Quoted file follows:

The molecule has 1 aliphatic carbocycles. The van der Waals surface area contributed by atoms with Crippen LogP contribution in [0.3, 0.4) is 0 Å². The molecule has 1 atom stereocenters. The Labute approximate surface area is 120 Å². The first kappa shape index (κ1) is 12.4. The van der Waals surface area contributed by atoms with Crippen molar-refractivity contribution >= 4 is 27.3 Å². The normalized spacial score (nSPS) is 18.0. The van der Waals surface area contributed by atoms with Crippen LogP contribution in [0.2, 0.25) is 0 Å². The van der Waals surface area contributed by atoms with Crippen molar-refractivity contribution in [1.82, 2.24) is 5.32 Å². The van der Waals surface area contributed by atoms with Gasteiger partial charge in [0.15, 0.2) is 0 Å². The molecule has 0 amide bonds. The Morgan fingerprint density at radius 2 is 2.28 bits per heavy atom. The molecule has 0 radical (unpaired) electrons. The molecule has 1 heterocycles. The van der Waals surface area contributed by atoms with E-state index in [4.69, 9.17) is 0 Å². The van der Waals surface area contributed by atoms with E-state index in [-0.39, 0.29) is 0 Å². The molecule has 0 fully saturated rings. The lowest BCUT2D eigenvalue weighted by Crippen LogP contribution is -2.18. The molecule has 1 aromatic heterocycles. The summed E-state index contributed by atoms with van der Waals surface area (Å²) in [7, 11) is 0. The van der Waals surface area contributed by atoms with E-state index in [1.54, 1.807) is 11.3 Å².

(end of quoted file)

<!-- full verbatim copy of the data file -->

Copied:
The molecule has 1 aliphatic carbocycles. The van der Waals surface area contributed by atoms with Crippen LogP contribution in [0.3, 0.4) is 0 Å². The molecule has 1 atom stereocenters. The Labute approximate surface area is 120 Å². The first kappa shape index (κ1) is 12.4. The van der Waals surface area contributed by atoms with Crippen molar-refractivity contribution >= 4 is 27.3 Å². The normalized spacial score (nSPS) is 18.0. The van der Waals surface area contributed by atoms with Crippen LogP contribution in [0.2, 0.25) is 0 Å². The van der Waals surface area contributed by atoms with Crippen molar-refractivity contribution in [1.82, 2.24) is 5.32 Å². The van der Waals surface area contributed by atoms with Gasteiger partial charge in [0.15, 0.2) is 0 Å². The molecule has 0 amide bonds. The Morgan fingerprint density at radius 2 is 2.28 bits per heavy atom. The molecule has 0 radical (unpaired) electrons. The molecule has 1 heterocycles. The van der Waals surface area contributed by atoms with E-state index in [4.69, 9.17) is 0 Å². The van der Waals surface area contributed by atoms with E-state index in [-0.39, 0.29) is 0 Å². The molecule has 0 fully saturated rings. The lowest BCUT2D eigenvalue weighted by Crippen LogP contribution is -2.18. The molecule has 1 aromatic heterocycles. The summed E-state index contributed by atoms with van der Waals surface area (Å²) in [7, 11) is 0. The van der Waals surface area contributed by atoms with E-state index in [1.54, 1.807) is 11.3 Å².